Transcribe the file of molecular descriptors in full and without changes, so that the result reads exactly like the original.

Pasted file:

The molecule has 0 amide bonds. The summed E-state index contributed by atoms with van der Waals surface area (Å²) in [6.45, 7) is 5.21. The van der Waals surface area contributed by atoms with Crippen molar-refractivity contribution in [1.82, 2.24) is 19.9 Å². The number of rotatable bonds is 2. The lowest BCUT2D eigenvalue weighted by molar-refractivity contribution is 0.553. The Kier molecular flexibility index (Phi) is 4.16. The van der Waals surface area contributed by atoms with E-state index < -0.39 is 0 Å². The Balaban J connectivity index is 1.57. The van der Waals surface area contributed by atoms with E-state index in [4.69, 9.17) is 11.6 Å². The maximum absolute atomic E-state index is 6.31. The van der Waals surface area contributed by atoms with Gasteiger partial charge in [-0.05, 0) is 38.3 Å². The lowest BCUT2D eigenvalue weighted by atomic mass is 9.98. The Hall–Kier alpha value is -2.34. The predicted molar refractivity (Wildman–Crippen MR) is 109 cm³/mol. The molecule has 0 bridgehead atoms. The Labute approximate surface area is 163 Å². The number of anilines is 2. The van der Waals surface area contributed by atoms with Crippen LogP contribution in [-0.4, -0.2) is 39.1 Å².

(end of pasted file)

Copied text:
The molecule has 0 amide bonds. The summed E-state index contributed by atoms with van der Waals surface area (Å²) in [6.45, 7) is 5.21. The van der Waals surface area contributed by atoms with Crippen molar-refractivity contribution in [1.82, 2.24) is 19.9 Å². The number of rotatable bonds is 2. The lowest BCUT2D eigenvalue weighted by molar-refractivity contribution is 0.553. The Kier molecular flexibility index (Phi) is 4.16. The van der Waals surface area contributed by atoms with E-state index < -0.39 is 0 Å². The Balaban J connectivity index is 1.57. The van der Waals surface area contributed by atoms with E-state index in [4.69, 9.17) is 11.6 Å². The maximum absolute atomic E-state index is 6.31. The van der Waals surface area contributed by atoms with Gasteiger partial charge in [-0.05, 0) is 38.3 Å². The lowest BCUT2D eigenvalue weighted by atomic mass is 9.98. The Hall–Kier alpha value is -2.34. The predicted molar refractivity (Wildman–Crippen MR) is 109 cm³/mol. The molecule has 0 bridgehead atoms. The Labute approximate surface area is 163 Å². The number of anilines is 2. The van der Waals surface area contributed by atoms with Crippen LogP contribution in [-0.4, -0.2) is 39.1 Å².